We said goodbye to Carbone Cancer Center this week. It was Tom’s last brain cancer treatment appointment. He got his final “cancer-free” blessing from Doc Kahl.
We now head into pre-birthday festivities.
We are all eager to celebrate Tom’s fifth birthday on Aug. 28, 2013. We never thought we’d see it. It is the moment at which doctor’s breathe easier because statistically a stem cell transplant cancer patient who makes it five years in remission is very likely to never have that kind of cancer again. He will never be cured. But we will take the five-year bet.
You can see above our daughter Maura’s tattoo, which she got more than a year ago. Maura has our family’s lovely creamy Irish skin and the tattoo marred it for me. I didn’t like it. But she had good reasons.
“That’s the date that our family came together,” Maura, now 25, said. She is correct. In 2008 after almost a year of chemo, work-life conflicts, family tensions, fights with pharmacists, and a life-threatening trip to New York, our family was in tatters. I suppose I didn’t tell people about that part. I was the cheerleader and I now see I was destined for the world of public relations. Our little ship was sinking at the time, but I was relentlessly cheerful on our caringbridge.com blog. When Tom was at his worst, which was Aug. 28, 2008, we all did come together.
My sister-in-law, Mary Mullaney Schnell, was with us. My sister Catherine Foley Farley arrived not long after. Bud and Lisa Smith carried us through. Ron Skoronski showed up in suit and tie and sat with Tom through some of his darkest hours. Our neighbors planted flowers and mowed the lawn. Our daughters hugged and cried. And Bridgers emailed us and prayed for us.
Team Foley, our extended family, came together on 08.28.08.
Tom has asked recently that I refrain from planning a huge party, which is the Foley way. I had looked into large venues in Madison where we could invite all of you to dance and laugh all night with the many other people who helped us. Tom wants to celebrate quietly. I will honor that.
Perhaps at some later date we can paint the town red in honor of surviving brain cancer and bringing our family together. For now, I share a caringbridge post from the days preceding his re-birth in 2008. It reminds me that our newly learned day-by-day living was the secret to our success. At the time, it was a very difficult self-directive.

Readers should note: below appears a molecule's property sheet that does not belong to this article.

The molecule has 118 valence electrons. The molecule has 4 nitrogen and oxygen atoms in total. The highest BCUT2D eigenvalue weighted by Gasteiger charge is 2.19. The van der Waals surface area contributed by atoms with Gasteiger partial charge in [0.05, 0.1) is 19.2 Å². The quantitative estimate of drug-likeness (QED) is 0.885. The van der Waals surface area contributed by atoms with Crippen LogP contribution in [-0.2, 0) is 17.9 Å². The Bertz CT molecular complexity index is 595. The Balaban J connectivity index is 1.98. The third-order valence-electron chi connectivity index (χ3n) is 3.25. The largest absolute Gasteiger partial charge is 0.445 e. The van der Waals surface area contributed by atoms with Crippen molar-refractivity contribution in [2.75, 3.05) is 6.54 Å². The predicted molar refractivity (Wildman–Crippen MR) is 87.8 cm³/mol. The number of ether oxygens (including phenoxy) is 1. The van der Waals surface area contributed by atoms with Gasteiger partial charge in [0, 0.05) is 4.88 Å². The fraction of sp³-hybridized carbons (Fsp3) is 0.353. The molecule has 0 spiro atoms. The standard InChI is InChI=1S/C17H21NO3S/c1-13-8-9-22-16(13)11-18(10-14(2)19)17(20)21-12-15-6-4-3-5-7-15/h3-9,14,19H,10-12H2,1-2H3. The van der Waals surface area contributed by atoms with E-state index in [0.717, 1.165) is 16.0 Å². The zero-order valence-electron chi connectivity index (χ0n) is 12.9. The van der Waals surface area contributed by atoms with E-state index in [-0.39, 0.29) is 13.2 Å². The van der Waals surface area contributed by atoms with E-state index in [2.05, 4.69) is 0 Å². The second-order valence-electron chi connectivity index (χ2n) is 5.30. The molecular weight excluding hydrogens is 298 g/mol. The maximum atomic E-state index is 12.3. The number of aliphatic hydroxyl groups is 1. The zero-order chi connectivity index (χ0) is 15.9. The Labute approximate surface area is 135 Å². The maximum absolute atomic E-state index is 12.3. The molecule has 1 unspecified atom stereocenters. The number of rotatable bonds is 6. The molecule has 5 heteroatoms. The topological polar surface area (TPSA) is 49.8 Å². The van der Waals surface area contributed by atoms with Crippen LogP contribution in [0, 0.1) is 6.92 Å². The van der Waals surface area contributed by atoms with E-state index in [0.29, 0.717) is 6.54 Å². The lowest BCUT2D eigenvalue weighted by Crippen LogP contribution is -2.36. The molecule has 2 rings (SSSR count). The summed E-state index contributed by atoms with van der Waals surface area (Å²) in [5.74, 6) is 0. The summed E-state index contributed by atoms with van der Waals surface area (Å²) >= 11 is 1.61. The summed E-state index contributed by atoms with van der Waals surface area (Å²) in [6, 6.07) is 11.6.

Tom entered the hospital Aug. 18, 2008. He was given chemo that killed his bone marrow cells. He was a difficult case because he had had so much chemo in the previous nine months that doctors were jittery. The doctors administered several days of horrible chemo. Tom was without any immunity for seven to 10 days after that and we new he could die.
On Aug. 28, Tom was infused with his own bone marrow parent cells, which had been harvested weeks earlier. This was Day 0, and many cancer patients call it their zeroeth birthday.
Tom was without any immunity for seven to 10 days after that and we knew he could die. The docs start testing Day 9 to see if the transplant had worked and white blood cells were showing up. Without them, Tom was dead.
We lived in a special isolation room during this time and waited. Day 10 came and went. I cried with the nurses in the hallway. It looked grim. But within hours, Tom’s transplanted blood cells started reproducing. He was born again. We knew the worst was over.
I share with you the caringbridge entry below from a few days before the new cells appeared. This was years ago before cancer blogs became popular and the New York Times began tapping cancer survivors for stories. We were talking intimately with about 300 people who were rooting for us. We were on the cusp of extinction and not looking for any press.
I’ve excerpted it because the whole entry is just too painful. I share it only becasue we need to remember where we came from and why we will celebrate, albeit quietly, on Aug. 28.
“I hope I can make it,” Tom said to me today with despair in his voice. There was an uncharacteristic tone to it that got my attention after 27 1/2 years of love and marriage.